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The Mt. Rushmore of Georgia Tech football

Posted by ESPN.com's Heather Dinich

There was no shortage of suggestions from Georgia Tech fans -- even athletic director Dan Radakovich weighed in on this one. (He was a fan of Bobby Dodd, Calvin Johnson, John Heisman and Bobby Ross).

Jeff in Villa Rica, Ga., agreed: For the Mt. Rushmore I think Bobby Dodd or John Heisman would be two good top picks. I mean you can't beat having the player of the year award or the coach of the year award named after you.

And after only one season in Atlanta, coach Paul Johnson already received some votes. In fact, Matthew in Atlanta wrote: Paul Johnson's face all 4 times. I got confused with which Mt. Rushmore we were referring to when I said Paul Johnson's face 5 times :-)

Richard in Atlanta wrote: I'll make the Georgia Tech Mount Rushmore easy on you. Bobby Dodd, John Heisman, Joe Hamilton and carve out the fourth space in the shape of the Ramblin Wreck.

Zach in Atlanta made me laugh with his picks: Georgia Tech's Mt. Rushmore: John Heisman, William Alexander, Bobby Dodd, then a toss up between Joe Hamilton and Calvin Johnson and Chan Gailey (kidding. seriously, don't put him on there). I'll go with Joe Hamilton, cause he almost won a Heisman. So Heisman, Alexander, Dodd, and Hamilton. Yes I realize three of those are 50 years or more removed from their tenure, but GT had a dynasty once upon a time, and have been pretty terrible since.

Terrible? Nah.

Here's the final verdict:

Bobby Dodd -- Dodd guided Georgia Tech to a 31-game winning streak from 1951-53, including a perfect 12-0 season and national title in 1952. He earned a 9-4 record in bowl games, including eight straight wins. His entire career at Georgia Tech spanned 57 years, as he was an assistant coach (1931-44), head coach, athletic director (1950-76) and an alumni association consultant until he died at age 79 on June 21, 1988. Dodd was elected to the College Football Hall of Fame as a player and a coach.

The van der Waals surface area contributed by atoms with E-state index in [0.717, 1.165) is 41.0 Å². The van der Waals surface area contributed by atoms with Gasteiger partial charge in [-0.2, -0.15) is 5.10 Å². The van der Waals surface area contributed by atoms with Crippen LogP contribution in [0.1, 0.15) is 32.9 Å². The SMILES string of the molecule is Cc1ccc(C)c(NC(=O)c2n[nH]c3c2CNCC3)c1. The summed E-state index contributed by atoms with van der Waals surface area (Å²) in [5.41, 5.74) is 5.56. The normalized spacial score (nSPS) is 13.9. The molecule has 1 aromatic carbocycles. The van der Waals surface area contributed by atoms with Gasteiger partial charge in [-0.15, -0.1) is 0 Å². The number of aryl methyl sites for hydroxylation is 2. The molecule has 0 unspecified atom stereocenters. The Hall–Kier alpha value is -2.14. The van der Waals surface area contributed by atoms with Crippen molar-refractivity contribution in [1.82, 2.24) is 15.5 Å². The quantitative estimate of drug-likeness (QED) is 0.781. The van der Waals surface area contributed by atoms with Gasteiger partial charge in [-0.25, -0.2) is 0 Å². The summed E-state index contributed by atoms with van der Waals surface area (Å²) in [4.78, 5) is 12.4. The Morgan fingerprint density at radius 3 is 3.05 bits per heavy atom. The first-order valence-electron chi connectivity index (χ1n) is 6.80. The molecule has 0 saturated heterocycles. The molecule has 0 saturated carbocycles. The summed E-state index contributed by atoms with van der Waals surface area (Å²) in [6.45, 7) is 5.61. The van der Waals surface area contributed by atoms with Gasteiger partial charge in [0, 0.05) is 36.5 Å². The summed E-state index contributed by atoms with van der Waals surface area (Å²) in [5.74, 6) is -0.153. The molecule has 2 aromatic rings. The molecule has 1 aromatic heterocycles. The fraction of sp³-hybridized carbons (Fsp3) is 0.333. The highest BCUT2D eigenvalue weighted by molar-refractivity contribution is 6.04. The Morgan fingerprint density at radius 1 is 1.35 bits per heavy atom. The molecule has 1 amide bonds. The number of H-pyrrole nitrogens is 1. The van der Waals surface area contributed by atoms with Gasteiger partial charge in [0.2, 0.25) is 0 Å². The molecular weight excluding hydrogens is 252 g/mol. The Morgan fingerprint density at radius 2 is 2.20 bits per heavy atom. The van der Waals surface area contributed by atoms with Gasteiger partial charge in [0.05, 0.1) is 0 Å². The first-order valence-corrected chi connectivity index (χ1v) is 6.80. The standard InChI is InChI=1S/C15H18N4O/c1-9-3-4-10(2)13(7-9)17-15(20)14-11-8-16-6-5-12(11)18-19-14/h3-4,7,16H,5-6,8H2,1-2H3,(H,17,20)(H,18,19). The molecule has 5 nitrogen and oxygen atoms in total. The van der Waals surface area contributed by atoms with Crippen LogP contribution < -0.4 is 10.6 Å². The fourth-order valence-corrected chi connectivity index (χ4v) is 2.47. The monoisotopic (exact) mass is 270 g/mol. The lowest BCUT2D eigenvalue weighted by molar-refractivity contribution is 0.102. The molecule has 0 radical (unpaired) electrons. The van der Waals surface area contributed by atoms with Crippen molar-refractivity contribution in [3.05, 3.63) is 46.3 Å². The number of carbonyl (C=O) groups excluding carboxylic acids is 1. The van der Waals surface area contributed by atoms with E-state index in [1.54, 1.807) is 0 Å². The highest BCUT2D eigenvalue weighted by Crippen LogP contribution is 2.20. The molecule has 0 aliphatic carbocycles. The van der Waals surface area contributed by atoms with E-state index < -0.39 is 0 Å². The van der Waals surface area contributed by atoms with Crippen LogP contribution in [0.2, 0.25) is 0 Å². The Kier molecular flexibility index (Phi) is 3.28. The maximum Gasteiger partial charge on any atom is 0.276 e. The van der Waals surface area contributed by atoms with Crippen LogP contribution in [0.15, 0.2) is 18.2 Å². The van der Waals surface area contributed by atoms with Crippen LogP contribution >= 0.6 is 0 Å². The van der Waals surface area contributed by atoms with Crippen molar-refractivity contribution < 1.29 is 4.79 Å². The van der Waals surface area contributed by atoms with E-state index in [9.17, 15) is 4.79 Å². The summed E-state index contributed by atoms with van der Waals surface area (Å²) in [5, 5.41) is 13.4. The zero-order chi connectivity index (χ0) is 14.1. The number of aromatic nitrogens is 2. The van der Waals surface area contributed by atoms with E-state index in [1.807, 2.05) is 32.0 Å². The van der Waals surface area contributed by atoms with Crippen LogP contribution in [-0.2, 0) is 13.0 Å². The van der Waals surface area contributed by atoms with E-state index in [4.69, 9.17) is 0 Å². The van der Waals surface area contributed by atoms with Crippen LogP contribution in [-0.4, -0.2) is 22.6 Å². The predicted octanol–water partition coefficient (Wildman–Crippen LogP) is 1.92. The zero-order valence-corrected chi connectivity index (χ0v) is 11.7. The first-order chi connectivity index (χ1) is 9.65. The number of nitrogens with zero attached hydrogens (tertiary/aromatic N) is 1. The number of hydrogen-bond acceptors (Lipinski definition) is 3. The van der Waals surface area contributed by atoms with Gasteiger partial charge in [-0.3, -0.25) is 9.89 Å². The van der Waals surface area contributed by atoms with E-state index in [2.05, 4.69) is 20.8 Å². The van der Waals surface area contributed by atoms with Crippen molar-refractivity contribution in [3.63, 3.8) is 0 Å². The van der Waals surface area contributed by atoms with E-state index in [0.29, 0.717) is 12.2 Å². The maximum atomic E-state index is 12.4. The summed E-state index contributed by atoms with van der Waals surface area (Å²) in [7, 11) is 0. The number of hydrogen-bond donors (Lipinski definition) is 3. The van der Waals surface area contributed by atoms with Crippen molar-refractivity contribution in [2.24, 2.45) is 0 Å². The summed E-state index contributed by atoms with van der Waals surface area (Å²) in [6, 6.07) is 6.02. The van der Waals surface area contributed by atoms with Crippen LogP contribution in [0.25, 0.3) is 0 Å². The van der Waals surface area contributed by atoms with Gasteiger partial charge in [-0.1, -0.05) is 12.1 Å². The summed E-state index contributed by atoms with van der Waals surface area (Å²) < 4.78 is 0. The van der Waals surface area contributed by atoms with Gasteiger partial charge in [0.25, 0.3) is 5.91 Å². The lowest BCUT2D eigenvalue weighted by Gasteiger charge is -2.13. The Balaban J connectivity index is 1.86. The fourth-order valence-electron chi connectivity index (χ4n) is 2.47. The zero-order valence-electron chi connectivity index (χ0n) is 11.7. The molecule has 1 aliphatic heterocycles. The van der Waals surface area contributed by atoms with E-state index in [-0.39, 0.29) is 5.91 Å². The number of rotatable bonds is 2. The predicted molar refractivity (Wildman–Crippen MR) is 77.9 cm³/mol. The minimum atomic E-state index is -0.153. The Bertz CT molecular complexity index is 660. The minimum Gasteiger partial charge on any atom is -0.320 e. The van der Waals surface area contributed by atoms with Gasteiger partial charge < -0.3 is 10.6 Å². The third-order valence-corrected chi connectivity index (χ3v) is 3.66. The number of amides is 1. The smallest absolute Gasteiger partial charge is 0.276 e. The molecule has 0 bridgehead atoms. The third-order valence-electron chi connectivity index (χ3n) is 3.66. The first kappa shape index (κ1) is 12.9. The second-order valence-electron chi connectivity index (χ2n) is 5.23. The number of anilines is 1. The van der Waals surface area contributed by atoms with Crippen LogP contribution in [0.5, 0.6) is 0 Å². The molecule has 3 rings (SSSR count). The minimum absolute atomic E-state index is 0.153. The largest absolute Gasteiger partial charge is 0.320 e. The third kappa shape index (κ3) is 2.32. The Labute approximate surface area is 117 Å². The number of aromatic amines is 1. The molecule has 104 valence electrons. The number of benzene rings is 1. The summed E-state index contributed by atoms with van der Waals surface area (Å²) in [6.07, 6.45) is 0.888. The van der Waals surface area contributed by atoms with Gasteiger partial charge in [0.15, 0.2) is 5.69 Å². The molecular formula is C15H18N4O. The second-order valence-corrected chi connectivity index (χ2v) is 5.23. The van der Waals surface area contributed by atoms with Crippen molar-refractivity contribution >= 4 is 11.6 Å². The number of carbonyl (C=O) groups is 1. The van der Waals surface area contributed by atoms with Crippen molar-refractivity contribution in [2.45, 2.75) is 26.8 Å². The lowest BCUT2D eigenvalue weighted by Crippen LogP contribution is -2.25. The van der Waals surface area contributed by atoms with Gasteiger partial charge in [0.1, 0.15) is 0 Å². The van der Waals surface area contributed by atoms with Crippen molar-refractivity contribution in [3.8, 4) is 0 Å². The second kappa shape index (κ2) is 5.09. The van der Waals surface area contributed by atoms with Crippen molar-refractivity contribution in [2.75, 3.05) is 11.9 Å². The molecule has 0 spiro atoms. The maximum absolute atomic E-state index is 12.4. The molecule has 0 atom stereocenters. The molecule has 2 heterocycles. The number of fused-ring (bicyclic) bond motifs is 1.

John Heisman -- He became the program's first permanent head coach, and the first paid coach in the country with a salary of $2,250, plus 30 percent of the gate. Over a 16-year span (1904-1919), Heisman compiled a record of 102-29-7 (.779 winning percentage). He led Georgia Tech to its first national title in 1917 with a 9-0 record, and coached the most lopsided game in school history -- a 222-0 drubbing of Cumberland on Oct. 7, 1916. And of course, he is the namesake of the prestigious Heisman Trophy.

Calvin Johnson -- Johnson, the No. 2 overall pick in the 2007 NFL draft, set numerous records in his three seasons (2004-2006) at Georgia Tech. In 28 games, the 2006 Biletnikoff Award Winner holds the school record for most yards gained in a season (1,202 in 2006) and in a career (2,927). He also holds the record for most touchdown receptions in a season (15 in 2006) and in a career (28). Johnson had 13 100-yard games in his career. His rare combination of size and speed, along with his athletic accomplishments, make him arguably the best receiver in program history.

Joe Hamilton -- He became the program's first national award winner when he won the Davey O'Brien Award, and was runner-up for the Heisman Trophy in 1999. Hamilton led the Jackets to an 18-5 record over his last 23 games, including a share of the 1998 ACC Championship. Hamilton became the ACC's all-time leader in total offense with 10,640 yards. He guided the Jackets to three straight bowl appearances.